US equities dropped for a second straight week, as investors took stock of the damage being done to business by the coronavirus crisis following a slew of corporate earnings.
The S&P 500 closed lower by 2.8 per cent on Friday, erasing its gains for the week. The Nasdaq Composite came under pressure as well, dropping 3.2 per cent following red flags in overnight results from Amazon and Apple, two pivotal companies in a tech sector that has led the US market’s rebound in recent weeks.
Amazon warned that the cost of hiring new workers and protecting them from the virus could leave it with an operating loss in the second quarter — a disclosure that sent its shares lower by more than 7 per cent on Friday. Apple also nodded to the uncertainty of the economic outlook, withholding guidance for the current quarter. Its shares fell over 1 per cent.
“When we hear from the likes of bigger tech companies in terms of how hard it is to predict even the next quarter, that brings the risks back to the forefront,” said Marvin Loh, senior global markets strategist at State Street Global Markets.
Investors were also rattled after President Donald Trump escalated his attacks against China at a White House coronavirus briefing on Thursday, saying he had seen strong evidence that Covid-19 originated from a laboratory in Wuhan. The president also raised the prospect of using tariffs against Beijing, but denied a US media report that he was considering cancelling US debt held by China.
“The last thing the financial markets need now as they grapple with Covid-19 is a renewal of the trade war between the US and China,” said Derek Halpenny, head of European markets research at MUFG.
London’s FTSE 100 closed down 2.3 per cent while most bourses on continental Europe were shut for a public holiday. Japan’s Topix fell 2.2 per cent and the S&P/ASX 200 benchmark in Australia, a country heavily exposed to trade with China, dropped 5 per cent.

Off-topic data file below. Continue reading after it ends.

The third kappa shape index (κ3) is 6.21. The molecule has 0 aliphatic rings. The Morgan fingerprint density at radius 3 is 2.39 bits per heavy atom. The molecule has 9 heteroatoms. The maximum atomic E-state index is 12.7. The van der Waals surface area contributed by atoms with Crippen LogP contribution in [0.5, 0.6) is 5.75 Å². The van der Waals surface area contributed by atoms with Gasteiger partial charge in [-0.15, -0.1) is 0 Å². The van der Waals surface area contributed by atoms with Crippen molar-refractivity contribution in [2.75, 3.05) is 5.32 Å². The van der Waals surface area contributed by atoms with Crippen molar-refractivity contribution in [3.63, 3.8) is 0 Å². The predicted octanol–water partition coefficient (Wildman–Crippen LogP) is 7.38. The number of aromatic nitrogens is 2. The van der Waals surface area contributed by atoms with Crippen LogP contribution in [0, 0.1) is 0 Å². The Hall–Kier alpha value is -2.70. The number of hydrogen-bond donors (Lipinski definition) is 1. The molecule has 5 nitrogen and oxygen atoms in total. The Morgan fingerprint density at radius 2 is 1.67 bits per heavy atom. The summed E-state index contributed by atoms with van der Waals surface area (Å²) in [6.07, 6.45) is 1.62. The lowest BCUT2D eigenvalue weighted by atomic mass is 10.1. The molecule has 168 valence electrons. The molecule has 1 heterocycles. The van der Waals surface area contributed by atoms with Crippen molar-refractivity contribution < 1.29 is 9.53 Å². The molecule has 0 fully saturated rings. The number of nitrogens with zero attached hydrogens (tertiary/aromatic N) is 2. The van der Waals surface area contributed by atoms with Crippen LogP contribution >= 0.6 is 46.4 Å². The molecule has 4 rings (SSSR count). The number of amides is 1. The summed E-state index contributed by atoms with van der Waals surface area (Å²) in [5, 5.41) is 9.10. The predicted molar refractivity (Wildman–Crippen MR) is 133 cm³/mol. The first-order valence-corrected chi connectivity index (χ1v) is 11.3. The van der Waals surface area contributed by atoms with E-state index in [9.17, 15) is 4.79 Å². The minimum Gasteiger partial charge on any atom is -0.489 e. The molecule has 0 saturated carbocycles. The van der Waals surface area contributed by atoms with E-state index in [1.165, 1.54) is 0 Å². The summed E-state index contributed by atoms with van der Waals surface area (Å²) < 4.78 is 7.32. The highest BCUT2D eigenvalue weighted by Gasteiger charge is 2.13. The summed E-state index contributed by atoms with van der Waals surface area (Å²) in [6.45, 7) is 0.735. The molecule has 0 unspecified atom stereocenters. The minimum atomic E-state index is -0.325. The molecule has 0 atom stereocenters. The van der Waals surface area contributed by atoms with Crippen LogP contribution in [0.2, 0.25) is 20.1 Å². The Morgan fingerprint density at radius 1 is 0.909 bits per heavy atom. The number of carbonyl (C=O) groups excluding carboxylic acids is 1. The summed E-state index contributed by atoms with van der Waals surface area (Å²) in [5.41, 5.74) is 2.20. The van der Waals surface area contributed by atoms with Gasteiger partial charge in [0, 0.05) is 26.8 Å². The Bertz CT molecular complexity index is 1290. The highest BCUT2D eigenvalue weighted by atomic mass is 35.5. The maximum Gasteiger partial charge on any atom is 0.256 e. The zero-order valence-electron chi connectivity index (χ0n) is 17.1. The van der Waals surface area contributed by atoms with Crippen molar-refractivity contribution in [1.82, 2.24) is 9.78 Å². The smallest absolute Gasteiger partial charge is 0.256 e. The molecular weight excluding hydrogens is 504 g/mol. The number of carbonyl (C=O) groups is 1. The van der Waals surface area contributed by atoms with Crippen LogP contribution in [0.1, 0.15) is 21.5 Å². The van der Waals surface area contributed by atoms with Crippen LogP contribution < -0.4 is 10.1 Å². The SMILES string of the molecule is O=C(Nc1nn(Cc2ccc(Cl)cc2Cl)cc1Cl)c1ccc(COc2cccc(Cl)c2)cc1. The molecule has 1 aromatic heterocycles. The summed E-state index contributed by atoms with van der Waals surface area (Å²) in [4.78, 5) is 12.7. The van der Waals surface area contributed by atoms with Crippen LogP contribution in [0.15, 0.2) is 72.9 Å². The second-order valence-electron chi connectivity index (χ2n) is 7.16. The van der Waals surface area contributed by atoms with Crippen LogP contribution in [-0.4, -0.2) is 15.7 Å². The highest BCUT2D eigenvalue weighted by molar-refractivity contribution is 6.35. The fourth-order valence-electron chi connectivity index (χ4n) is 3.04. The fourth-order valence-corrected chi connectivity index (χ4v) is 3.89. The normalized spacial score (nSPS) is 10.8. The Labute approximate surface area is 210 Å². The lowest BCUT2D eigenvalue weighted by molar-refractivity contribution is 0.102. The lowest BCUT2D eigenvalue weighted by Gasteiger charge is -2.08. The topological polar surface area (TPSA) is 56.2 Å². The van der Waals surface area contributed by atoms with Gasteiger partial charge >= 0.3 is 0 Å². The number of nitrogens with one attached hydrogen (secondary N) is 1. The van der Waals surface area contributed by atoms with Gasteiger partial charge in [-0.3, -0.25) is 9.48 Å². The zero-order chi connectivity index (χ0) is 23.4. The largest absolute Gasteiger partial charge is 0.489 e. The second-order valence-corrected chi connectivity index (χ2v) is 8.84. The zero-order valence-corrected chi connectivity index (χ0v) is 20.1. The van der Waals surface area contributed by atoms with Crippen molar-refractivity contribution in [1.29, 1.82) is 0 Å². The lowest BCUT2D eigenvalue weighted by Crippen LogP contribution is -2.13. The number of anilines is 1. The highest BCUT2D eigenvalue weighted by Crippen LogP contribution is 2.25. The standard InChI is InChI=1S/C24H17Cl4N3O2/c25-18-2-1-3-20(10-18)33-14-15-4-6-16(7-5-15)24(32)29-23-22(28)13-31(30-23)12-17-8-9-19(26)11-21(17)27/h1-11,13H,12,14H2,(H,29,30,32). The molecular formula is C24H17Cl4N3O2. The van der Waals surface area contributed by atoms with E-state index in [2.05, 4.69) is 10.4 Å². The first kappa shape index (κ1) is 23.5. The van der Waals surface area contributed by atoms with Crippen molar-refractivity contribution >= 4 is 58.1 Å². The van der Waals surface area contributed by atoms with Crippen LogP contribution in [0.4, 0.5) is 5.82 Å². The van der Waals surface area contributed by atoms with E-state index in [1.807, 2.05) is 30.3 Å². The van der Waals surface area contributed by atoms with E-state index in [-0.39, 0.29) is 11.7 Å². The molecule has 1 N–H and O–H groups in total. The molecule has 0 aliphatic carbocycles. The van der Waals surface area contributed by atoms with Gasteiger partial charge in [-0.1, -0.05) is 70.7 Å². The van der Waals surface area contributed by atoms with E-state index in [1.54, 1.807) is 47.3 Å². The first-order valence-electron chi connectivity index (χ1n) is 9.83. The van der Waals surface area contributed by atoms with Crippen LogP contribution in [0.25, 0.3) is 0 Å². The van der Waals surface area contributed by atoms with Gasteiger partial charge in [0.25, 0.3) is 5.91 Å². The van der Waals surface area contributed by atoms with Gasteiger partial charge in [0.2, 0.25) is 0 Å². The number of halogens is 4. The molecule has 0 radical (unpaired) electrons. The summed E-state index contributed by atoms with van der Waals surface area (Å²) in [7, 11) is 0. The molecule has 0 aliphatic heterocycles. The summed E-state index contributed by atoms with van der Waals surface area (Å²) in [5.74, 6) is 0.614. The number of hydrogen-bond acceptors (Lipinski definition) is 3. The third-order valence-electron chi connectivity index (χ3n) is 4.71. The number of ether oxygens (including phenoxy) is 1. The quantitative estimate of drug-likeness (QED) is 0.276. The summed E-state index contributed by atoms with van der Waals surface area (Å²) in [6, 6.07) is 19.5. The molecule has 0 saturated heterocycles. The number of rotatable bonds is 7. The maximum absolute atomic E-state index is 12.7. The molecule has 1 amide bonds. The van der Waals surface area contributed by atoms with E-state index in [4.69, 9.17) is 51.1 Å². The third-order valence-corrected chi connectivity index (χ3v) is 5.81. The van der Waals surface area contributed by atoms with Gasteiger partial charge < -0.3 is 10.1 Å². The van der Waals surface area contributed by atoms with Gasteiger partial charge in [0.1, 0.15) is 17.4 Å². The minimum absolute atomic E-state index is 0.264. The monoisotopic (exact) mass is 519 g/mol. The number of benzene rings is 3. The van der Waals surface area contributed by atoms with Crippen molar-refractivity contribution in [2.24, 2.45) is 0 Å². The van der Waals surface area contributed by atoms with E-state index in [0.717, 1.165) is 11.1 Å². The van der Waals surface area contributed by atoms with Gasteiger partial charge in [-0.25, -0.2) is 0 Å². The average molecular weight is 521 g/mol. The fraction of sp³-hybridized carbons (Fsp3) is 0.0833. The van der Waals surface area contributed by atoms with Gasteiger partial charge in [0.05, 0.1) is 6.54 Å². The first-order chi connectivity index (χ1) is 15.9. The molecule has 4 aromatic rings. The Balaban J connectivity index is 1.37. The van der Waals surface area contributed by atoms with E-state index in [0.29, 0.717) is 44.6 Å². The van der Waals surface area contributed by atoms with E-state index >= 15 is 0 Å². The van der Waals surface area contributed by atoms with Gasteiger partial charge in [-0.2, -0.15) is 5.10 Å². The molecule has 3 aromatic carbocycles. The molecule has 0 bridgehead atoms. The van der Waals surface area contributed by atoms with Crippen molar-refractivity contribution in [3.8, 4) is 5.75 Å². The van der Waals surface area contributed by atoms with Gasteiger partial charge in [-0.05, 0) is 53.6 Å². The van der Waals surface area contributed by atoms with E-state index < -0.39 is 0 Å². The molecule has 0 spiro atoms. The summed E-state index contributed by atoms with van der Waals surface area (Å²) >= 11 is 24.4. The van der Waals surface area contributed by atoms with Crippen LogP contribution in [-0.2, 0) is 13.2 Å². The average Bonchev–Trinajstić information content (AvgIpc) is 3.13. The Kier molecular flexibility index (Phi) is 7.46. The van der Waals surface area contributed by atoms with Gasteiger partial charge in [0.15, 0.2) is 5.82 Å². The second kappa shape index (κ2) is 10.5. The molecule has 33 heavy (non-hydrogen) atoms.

The S&P’s decline for the week was 0.2 per cent and the Nasdaq was 0.3 per cent lower. Despite a mixed end to the month, US stocks in April registered their biggest monthly gain since 1987, emboldened by hopes of a potential treatment for Covid-19 and the prospects for ending lockdowns in the US and Europe.
Mr Loh attributed that rally in part to the US Congress and the Federal Reserve extending enormous support to the economy and financial markets in the form of relief packages and emergency lending measures.
“There has been a floor put under the market by the massive amount of liquidity being injected into the financial system,” he said. “It is an encouraging sign for investors that we can really avoid falling off a cliff.”
Friday marked a rare moment of relative stability in oil markets, however. The international benchmark Brent rose roughly 5 per cent to $26.57 a barrel, while US marker West Texas Intermediate climbed about the same to $19.80.
First-quarter data released this week showed the US economy shrank by its fastest rate since the 2008 financial crisis, while the eurozone contracted at its quickest pace on record.
“We now have a foretaste of the impact of the virus and the resulting shutdown,” said Ethan Harris, Bank of America’s global economist, in a note to clients. China’s experience suggests “a similar or worse outcome” for the US and Europe in the second quarter, he added.
Markets in mainland China, Hong Kong and South Korea were closed for public holidays, but in foreign exchange markets, China’s renminbi weakened to its lowest level since early April against the US dollar. The offshore-traded renminbi slipped 0.7 per cent at one point to Rmb7.13 per dollar, its sharpest move since March.
The Chinese currency “is about to get caught in a fresh US-China imbroglio”, wrote Alan Ruskin, an analyst at Deutsche Bank, in a recent note. “We have reached a particularly sensitive impasse as it relates to the virus narrative, and it is certainly not in China’s interests to encourage currency weakness,” he added.